I also propose a preliminary plan for collecting oral histories to learn about experiences McBrides have had on campus and to combat their archival silence. This event was inspired by a similar annual event hosted by Smith’s Ada Comstock Scholars. The Ada Comstock Scholars host a public performance (inspired by the Vagina Monologues) where current students narrate a story about their Ada experience that is important or special to them (McGuire, 2016). This performance is also used to connect and raise awareness about the unique experience-and often struggles-of being a nontraditional student at an elite institution. I propose that an initial event of this kind be held at the upcoming 30 year reunion gathering of McBride Scholars in late May 2016. I believe that this event should be a joint effort and production of Special Collections, the Deans Office (through their allotted programatic funding for McBride events, and interested current McBride scholars and alumnae. By having multiple stakeholders with institutional clout (like Special Collections), this event may dually be a space of activism about our current programmatic barriers and historical collection site that combats the ongoing struggle to document our contributions and experiences.  

 

This event should be open to the public and advertised broadly to students, faculty, and administrative staff. The stories that are shared should be filmed and added to the digital archives. This can be done for a relatively low cost and when shared through a free platform like Youtube, I hope they can function as a lifeline for nontraditional students feeling isolated and misunderstood. There is already an ongoing effort to collect McBride history during this reunion weekend but I am unaware of any events specifically like this. I believe both the project I am proposing and the other initiatives could benefit through this site being a collection event.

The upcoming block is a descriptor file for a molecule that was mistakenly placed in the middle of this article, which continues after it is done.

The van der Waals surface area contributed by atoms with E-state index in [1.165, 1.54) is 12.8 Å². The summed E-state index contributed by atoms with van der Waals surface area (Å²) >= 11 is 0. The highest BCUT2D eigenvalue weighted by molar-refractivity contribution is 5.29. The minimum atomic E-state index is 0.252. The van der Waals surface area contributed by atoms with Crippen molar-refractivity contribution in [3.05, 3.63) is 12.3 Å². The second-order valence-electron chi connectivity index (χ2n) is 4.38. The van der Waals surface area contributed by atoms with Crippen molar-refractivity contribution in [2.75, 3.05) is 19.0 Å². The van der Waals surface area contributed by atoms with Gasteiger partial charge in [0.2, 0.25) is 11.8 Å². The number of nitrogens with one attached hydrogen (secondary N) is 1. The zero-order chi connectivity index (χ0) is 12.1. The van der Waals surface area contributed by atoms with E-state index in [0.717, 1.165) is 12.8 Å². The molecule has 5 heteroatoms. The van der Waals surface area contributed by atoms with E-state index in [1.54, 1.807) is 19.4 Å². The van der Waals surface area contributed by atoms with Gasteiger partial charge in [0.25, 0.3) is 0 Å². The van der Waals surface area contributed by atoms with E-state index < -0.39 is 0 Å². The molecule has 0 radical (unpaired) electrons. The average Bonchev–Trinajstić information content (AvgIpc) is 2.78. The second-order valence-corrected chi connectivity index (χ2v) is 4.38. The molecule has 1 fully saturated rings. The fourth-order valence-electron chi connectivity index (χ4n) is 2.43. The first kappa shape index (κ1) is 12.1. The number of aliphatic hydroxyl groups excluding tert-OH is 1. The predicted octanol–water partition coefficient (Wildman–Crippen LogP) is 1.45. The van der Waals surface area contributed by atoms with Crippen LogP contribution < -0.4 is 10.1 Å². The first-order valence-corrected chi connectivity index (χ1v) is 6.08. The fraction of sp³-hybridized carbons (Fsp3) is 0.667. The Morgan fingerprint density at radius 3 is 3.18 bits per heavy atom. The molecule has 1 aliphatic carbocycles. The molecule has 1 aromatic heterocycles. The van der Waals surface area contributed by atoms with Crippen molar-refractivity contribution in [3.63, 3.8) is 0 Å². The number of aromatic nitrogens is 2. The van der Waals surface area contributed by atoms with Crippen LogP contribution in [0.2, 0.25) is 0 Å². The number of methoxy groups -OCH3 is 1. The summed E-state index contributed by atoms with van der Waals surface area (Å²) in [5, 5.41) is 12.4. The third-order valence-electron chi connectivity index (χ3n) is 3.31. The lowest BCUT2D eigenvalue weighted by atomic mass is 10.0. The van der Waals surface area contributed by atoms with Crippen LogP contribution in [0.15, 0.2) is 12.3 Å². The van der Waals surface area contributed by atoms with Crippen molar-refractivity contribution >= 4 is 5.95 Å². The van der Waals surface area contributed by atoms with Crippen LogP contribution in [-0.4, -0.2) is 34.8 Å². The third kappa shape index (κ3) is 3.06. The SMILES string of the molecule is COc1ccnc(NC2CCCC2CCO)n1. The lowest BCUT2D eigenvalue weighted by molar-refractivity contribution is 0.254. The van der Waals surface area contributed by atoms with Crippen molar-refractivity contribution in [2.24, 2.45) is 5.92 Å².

Special Collections staff should be on staff and able to quickly collect information or physical memorabilia that McBrides bring to this event. If McBrides do not want their collection permanently donated they can still add to this initiative by letting project coordinators photograph or scan what they bring with them, on site as the performances are happening. Because much of the work done by MBs in the past 30 years has been through digital means it is also important that this site offer a way to transfer or copy digital information to our expanding collection. During the recruitment process we should ask participants to prepare a flash drive or other medium that we may quickly copy using laptops or external harddrides at the event. We are emphasizing the digital collection of materials due to the relatively recent founding of the program in an era where student’s schoolwork and other relevant data would have been created digitally. I also argue we should emphasize this because I believe that most of what remains will be in this format as it is unlikely for paper copies to have been saved unless they held special meaning to their owner.